Category Archives: Methods

Thoughts on Machine Learning, Black Boxes, and my SVM

There was quite a bit of discussion about machine learning (ML) techniques on Soccer Analytics TwitterTM today, so I expedited this post I’ve been planning for a few days.

I think it’s important to define what ML is for people. Normally I don’t like this, but Wikipedia has a good definition that I think works for what I wanted to communicate, so here we go:

Machine learning is a subfield of computer science that evolved from the study of pattern recognition and computational learning theory in artificial intelligence. Machine learning explores the study and construction of algorithms that can learn from and make predictions on data.

The big thing here is that ML techniques focus on prediction – if you’re trying to predict something, then you should look at ML first. What it doesn’t do well is explain things, as captured by these tweets from Michael Caley.

This was in response to Ola Lidmark Eriksson’s blog post talking about a machine learning approach to calculating xG. Michael’s approach is aimed at a mass audience, explaining makes a shot more likely to go in (e.g. closer to goal, more centrally located, not headed), while Ola focuses on greater accuracy and letting the model make the decisions. Both versions have their merit, and so much of it really depends on what trade-offs you’re willing to make. How much accuracy do you gain compared to the lack of explanatory power from these types of models? How much are you willing to sacrifice on either dimension?

All that being said, I wanted to talk about my method for predictions because I get a number of questions. I frequently get people asking “Why does your model  like Arsenal so much?” or “What stats are driving your results?” or “Why does your model think Theo Walcott is so good?” The answer to this is always “I don’t know”, and that’s a feature of the Support Vector Machine model. I explained the Support Vector Machine (SVM) in another post, so I’m not going to revisit the whole thing, but it’s worth a read for anyone interested in what’s under the hood. But I wanted to highlight the “black box” nature of these models, SVMs in particular.

The reason I like the SVM model for soccer is that it doesn’t assume any functional form – it doesn’t think that more passes or more possession is necessarily good. It looks at stats for results, and learns how many passes and how much possession is optimal given the other game stats, and predicts results that way. It doesn’t tell you what the inflection points are, and doesn’t tell you what the cutoffs are, and the interactions in such a big model are too complicated to present visually. But it does predict well, which is what matters to me for my purposes.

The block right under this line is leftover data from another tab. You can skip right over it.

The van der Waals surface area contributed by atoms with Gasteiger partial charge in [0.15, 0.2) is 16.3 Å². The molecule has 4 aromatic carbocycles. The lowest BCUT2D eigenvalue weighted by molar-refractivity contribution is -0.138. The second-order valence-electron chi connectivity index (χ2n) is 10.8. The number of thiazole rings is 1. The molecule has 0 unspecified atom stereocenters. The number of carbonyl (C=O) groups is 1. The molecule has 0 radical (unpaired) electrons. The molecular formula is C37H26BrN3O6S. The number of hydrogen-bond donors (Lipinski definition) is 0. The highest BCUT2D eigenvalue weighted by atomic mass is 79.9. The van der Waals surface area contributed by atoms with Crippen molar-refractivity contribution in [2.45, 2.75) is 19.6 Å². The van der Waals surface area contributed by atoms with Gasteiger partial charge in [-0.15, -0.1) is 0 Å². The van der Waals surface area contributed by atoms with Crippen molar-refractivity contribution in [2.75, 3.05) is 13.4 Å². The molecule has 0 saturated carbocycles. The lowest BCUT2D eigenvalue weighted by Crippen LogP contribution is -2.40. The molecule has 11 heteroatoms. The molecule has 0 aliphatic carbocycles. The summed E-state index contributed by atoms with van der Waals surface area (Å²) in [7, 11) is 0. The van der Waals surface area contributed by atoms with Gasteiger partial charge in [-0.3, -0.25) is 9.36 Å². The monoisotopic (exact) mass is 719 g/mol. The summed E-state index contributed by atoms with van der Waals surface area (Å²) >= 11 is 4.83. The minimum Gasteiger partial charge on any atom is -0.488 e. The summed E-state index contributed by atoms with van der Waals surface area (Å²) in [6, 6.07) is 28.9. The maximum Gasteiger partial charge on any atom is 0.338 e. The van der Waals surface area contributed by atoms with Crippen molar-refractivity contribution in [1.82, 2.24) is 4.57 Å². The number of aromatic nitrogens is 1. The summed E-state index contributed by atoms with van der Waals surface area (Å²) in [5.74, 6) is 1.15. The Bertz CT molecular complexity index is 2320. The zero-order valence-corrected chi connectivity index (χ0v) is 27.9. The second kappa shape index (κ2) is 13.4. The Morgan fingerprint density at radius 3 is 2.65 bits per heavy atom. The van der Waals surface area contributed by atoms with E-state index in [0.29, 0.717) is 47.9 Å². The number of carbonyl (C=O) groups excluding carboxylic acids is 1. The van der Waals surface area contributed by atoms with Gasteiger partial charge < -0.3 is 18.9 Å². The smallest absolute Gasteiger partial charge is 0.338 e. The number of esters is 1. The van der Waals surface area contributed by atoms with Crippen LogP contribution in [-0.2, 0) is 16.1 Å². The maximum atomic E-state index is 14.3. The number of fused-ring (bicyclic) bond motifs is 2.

Another thing it does is recognizes the value of defense and balance in a team. One of the common refrains of Soccer Analytics folks is that it’s impossible to quantify defense. The SVM proves that this isn’t true, as it recognizes the value of having players who make some tackles/make clearances/win headers. I’m particularly proud of my most recent exploratory analysis, looking at the value of Man City replacing each of their midfielders with Lionel Messi.

Messi

The model shows Messi as an improvement over all of Man City’s front three midfielders, but is a small downgrade over Yaya Toure and a significant downgrade over Fernandinho. While it doesn’t give me specific reasons for this (the SVM is a black box, remember?), it’s pretty clear that Messi isn’t as good playing in the deeper role that Toure plays and certainly wouldn’t make a good holding midfielder like Fernandinho. Any increase in offense brought on by playing Messi instead of Fernandinho would be more than offset by the loss in defensive strength. This passes the common sense check.

Most importantly, I think this highlights one of the advantages my model has over some of the dominant models out there – specifically ones based on xG or some other offensive contribution. It knows if you’re playing too many attacking players, and will punish you for that. It can find places where your team is imbalanced (Mesut Ozil at Arsenal is a great example of that – my model much prefers Daniele de Rossi in his place, which is a very different role), and point out ways to fix that and can even recognize potential tactical improvements. It does all of this without knowing anything about players other than their average statistical contribution to a game.

Machine Learning techniques have their place, and if prediction is your goal then you really should learn something about them. But if you’re looking to explain things, then there are more appropriate methods and you should learn those. My SVM has predicted results well so far, and it quantifies individual player contribution to a team as well as anything out there (I would argue better, but I have no statistical proof of this). But it doesn’t explain outcomes particularly well, and it doesn’t explain why it prefers certain players over other players. That’s a job for other methods and people who are more interested in explanation. As usual, it’s about the right tool for the right job, and Machine Learning techniques are the right tool for predicting outcomes and quantifying individual contribution.






Game Theory: A Long-Term Look at Selling Young Players